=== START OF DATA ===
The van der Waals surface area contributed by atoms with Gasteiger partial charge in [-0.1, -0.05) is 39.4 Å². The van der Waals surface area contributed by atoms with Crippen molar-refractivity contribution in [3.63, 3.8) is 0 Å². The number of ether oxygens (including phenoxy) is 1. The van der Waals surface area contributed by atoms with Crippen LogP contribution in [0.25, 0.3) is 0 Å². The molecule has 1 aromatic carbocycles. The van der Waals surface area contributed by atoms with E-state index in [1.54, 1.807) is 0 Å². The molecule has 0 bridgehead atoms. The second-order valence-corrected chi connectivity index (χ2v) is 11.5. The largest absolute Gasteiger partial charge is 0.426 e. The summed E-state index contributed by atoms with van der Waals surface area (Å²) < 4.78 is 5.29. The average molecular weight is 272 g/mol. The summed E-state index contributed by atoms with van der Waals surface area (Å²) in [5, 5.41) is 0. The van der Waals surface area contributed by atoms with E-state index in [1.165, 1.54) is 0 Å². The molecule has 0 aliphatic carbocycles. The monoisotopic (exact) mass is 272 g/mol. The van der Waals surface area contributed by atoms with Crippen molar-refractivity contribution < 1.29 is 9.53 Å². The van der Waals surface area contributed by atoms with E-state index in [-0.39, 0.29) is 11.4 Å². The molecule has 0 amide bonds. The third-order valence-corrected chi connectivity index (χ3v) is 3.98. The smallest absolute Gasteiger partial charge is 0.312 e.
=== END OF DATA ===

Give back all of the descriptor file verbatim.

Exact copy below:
The van der Waals surface area contributed by atoms with Gasteiger partial charge in [-0.1, -0.05) is 39.4 Å². The van der Waals surface area contributed by atoms with Crippen molar-refractivity contribution in [3.63, 3.8) is 0 Å². The number of ether oxygens (including phenoxy) is 1. The van der Waals surface area contributed by atoms with Crippen LogP contribution in [0.25, 0.3) is 0 Å². The molecule has 1 aromatic carbocycles. The van der Waals surface area contributed by atoms with E-state index in [1.54, 1.807) is 0 Å². The molecule has 0 bridgehead atoms. The second-order valence-corrected chi connectivity index (χ2v) is 11.5. The largest absolute Gasteiger partial charge is 0.426 e. The summed E-state index contributed by atoms with van der Waals surface area (Å²) < 4.78 is 5.29. The average molecular weight is 272 g/mol. The summed E-state index contributed by atoms with van der Waals surface area (Å²) in [5, 5.41) is 0. The van der Waals surface area contributed by atoms with E-state index in [1.165, 1.54) is 0 Å². The molecule has 0 aliphatic carbocycles. The monoisotopic (exact) mass is 272 g/mol. The van der Waals surface area contributed by atoms with Crippen molar-refractivity contribution < 1.29 is 9.53 Å². The van der Waals surface area contributed by atoms with E-state index in [-0.39, 0.29) is 11.4 Å². The molecule has 0 amide bonds. The third-order valence-corrected chi connectivity index (χ3v) is 3.98. The smallest absolute Gasteiger partial charge is 0.312 e.